Spurgeon Daily Devotional Bible: March 8

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Spurgeon Daily Devotional Bible: March 8

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Be ye merciful.”


We select from the bulk a few of the special laws which the Lord gave to his people. They were all full of instruction, and should be carefully studied.


Pause here, and lovingly adore the Lord Jesus, who submitted for our sakes to the accursed death of the cross. Sin brought a curse upon us, and our blessed Substitute took that curse upon him and bore it in our stead. “He was made a curse for us”—blessed miracle of condescending love!



All these precepts are involved in loving our neighbour as ourself, but it is very gracious on the Lord’s part to point out particulars; let us be particular in regarding them, and in every way act kindly towards others.


All indelicacy is to be shunned. No idea of merriment can excuse that which has a lewd appearance.


We must not be devoid of feeling, but act considerately towards the least of God’s creatures.


Care of life is a duty, hence cleanliness in person and abode is to be carefully maintained; and we must not expose ourselves, or others to needless risks.


God would have his people distinct and separate, and therefore he forbids mixtures in sowing, working, and clothing, to remind them of this. We must sow only the pure gospel, work only with gracious motives, and be adorned only in Christ’s righteousness. Mixtures are an abomination in religion.


This was one of Israel’s distinguishing marks: Christians also should be known by their robes of holiness.

Through day and darkness, Saviour dear,

Abide with us more nearly near;

Till on thy face we lift our eyes,

The sun of God’s own paradise.

Praise God, our Maker and our Friend;

Praise him through time, till time shall end;

Till psalm and song his name adore,

Through heaven’s great day of evermore.


All His ways are judgment.”

Deuteronomy 32

We shall now read some verses of Moses’ dying song. Like the fabled swan, he sang himself away—Deuteronomy 32.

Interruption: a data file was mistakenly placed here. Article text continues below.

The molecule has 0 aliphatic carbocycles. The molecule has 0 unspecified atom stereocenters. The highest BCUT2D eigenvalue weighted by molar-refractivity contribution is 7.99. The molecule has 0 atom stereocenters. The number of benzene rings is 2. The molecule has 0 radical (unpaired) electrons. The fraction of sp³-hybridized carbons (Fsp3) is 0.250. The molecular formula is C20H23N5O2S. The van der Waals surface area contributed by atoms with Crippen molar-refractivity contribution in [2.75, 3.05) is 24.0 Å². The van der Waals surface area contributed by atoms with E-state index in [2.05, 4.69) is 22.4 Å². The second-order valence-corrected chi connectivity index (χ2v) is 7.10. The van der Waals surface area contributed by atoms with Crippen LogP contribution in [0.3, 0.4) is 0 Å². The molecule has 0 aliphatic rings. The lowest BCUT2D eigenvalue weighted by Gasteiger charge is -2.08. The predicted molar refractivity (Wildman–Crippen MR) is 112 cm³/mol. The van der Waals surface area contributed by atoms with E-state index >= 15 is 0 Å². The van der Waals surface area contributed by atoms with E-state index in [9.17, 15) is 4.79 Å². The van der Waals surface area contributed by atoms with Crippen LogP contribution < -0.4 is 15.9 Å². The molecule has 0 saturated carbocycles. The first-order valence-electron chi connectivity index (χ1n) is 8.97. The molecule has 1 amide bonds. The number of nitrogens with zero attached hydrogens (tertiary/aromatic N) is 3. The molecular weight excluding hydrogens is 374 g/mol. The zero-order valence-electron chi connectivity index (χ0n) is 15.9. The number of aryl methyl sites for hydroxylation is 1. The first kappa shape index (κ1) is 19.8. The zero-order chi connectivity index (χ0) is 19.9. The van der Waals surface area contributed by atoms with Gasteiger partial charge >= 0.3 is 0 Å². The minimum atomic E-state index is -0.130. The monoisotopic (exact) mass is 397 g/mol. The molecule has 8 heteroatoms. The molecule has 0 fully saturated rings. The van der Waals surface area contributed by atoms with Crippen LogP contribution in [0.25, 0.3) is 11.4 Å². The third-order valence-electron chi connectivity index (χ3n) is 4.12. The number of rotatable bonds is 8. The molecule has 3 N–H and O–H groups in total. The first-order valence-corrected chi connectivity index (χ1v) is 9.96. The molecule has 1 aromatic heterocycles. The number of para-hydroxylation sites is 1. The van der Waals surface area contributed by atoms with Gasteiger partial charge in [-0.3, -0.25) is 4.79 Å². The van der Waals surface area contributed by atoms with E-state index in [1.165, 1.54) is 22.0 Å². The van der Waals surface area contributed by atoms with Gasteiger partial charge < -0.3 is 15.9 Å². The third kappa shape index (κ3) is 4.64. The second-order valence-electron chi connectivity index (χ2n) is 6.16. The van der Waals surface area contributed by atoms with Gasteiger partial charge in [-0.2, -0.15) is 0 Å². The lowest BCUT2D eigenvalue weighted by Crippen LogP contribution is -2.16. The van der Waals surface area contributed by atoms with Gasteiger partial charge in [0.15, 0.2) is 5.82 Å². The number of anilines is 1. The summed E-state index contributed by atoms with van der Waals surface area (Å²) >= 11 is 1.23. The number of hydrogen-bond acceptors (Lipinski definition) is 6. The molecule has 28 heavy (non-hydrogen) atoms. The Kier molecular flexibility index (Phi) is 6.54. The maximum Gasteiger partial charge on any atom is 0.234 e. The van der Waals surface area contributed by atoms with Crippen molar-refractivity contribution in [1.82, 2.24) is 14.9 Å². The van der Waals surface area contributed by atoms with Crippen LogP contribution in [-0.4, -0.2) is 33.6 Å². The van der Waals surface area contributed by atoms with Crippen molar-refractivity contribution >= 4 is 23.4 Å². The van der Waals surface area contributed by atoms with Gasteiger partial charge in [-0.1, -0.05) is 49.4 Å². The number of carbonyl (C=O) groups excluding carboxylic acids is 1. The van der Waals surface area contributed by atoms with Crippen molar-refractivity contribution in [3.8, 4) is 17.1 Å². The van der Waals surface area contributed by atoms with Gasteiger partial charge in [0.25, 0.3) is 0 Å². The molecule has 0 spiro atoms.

Though the law is as a tempest, yet Moses as the mediator was as the soft, refreshing, insinuating dew; and far more so is the Lord Jesus as the dew unto Israel.


They have not the marks of saints, the secret, sacred marks of inward grace by which the heavenly Father distinguishes his own children.


God is their portion, and they are his portion.


This is where the Lord finds us all by nature, but mark his wise and tender dealings with us;


The eagle, when its young are fit to leave the nest, will not let them remain idle, but disturbs them, entices them to try their pinions, and even carries them up to teach them to fly; thus graciously does the Lord train his people.


A sad picture of many professors. They are like lean horses, which at last come under the care of a kind master, they grow fat and then they kick, and leap away from the pasturage. Men increase in riches, and forget the God who gave them all they have.


Never let us forget our God from whom we derive our being, as the stream finds its fountain in the rock.


The sins of God’s own children are peculiarly provoking to him. He might endure from strangers what he cannot tolerate in his own beloved.


Or no steadfastness. The hiding of God’s face is never sent arbitrarily, but is ever meant to show us that there is some evil thing in us which grieves the Lord. How can he, as our Father, continue to smile upon us if we do the things which he hates. May we all of us be very careful to please God in all things.